“We thought about where we wanted to live in the mascara landscape and built formulas around that,” said Dianna Ruth, COO and co-founder of Milk Makeup. “We first thought about what we wanted the end effect to be, such as a more natural look [Ubame], a three-day stain [Weekend Lash Stain], or bold lashes in one swipe [Kush].”
Both Glossier and Wet n Wild listened to their customers on social media to discover what they wanted.
Glossier did initial research on its Lash Slick mascara — its first eyelash product — the way they often do. They “combed through thousands of comments, emails, tweets, and Into the Gloss interviews,” said the development team, who only wanted to be identified as such, via email. Mascara was the second-most requested product by the Glossier community, they told Racked.
And what did people want? Lengthening, lifting, defining, and a formula that “holds like a waterproof formula but without the struggle of taking one off,” said the development team.
Wet n Wild was also listening in online; they had “a lot of requests via social media for more varied shades of mascara. One of the reasons consumers turn to Wet n Wild is to experiment with color without breaking the bank,” said Evelyn Wang, senior vice president of marketing of Wet n Wild Beauty. “We realized we had a void of mascara shades within our regular core-line and purple was trending as a shade.” (This was ahead of Pantone picking purple as the color of 2018, she mentioned).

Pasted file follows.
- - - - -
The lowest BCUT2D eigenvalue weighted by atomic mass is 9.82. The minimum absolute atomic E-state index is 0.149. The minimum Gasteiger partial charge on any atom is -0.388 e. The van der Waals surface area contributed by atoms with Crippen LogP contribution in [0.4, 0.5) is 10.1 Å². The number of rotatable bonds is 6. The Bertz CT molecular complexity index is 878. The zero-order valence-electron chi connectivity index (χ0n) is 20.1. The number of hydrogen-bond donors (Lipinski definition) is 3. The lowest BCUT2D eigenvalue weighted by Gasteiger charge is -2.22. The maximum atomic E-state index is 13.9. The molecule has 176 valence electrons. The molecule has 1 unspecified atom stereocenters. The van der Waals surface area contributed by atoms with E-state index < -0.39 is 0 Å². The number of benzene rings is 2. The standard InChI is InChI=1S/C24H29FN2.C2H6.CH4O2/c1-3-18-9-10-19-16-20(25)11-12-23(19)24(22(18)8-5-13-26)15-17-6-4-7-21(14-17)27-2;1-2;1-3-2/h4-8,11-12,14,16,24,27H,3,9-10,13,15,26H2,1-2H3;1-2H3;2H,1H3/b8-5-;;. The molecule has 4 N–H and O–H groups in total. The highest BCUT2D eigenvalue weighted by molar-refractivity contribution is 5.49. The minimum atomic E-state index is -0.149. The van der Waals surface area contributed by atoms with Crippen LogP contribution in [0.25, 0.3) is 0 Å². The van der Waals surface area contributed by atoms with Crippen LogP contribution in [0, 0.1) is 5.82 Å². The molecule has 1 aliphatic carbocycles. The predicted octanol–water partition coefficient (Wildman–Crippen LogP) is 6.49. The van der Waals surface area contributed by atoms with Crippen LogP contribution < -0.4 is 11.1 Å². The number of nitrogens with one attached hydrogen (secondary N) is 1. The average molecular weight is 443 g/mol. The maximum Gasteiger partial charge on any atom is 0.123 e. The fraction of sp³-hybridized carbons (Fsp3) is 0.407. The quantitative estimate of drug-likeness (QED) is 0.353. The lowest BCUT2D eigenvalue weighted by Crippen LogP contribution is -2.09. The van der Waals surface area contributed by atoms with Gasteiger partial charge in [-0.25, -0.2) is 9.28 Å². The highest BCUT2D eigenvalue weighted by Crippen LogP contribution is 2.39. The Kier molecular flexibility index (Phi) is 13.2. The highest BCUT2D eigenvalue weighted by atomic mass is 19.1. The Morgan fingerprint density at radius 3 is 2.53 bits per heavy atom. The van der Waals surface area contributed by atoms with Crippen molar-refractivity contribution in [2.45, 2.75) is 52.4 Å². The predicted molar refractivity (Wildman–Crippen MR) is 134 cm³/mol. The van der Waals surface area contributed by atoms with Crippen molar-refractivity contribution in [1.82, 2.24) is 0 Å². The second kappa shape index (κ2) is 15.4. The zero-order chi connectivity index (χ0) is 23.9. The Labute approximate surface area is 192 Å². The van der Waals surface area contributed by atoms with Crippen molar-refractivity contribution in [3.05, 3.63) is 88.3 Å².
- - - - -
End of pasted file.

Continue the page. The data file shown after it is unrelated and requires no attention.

“We also saw an interest in crystals picking up,” added Wang, “and the product component already had a multi-faceted crystalline look [in the design of its wand], so we thought we could tell a really nice story about an Amethyst shade.”
Development: down to the nitty gritty
Once the basic idea is in place, a simplified way of explaining what happens next is that the brand chooses ingredients, then test how they work together and with the brush and packaging. There may be “product as well as consumer testing,” said Kaye.
The Wet n Wild’s Avenging Amethyst mascara was an extension of an existing mascara, the Lash Renegade line. They were just creating it in a purple color, so they didn’t have to do the same kind of development that Milk and Glossier did.
“One of our core strategies is to build out and extend successful product lines,” said Wang. “The numbers validated that extending out this mascara line would make sense.”
Wet n Wild is a “fast beauty” brand. They began development in October of last year and launched Avenging Amethyst in May. That’s a speedy eight-month turnaround.
Milk looked for ingredients that would create the lush, full effect they had decided on.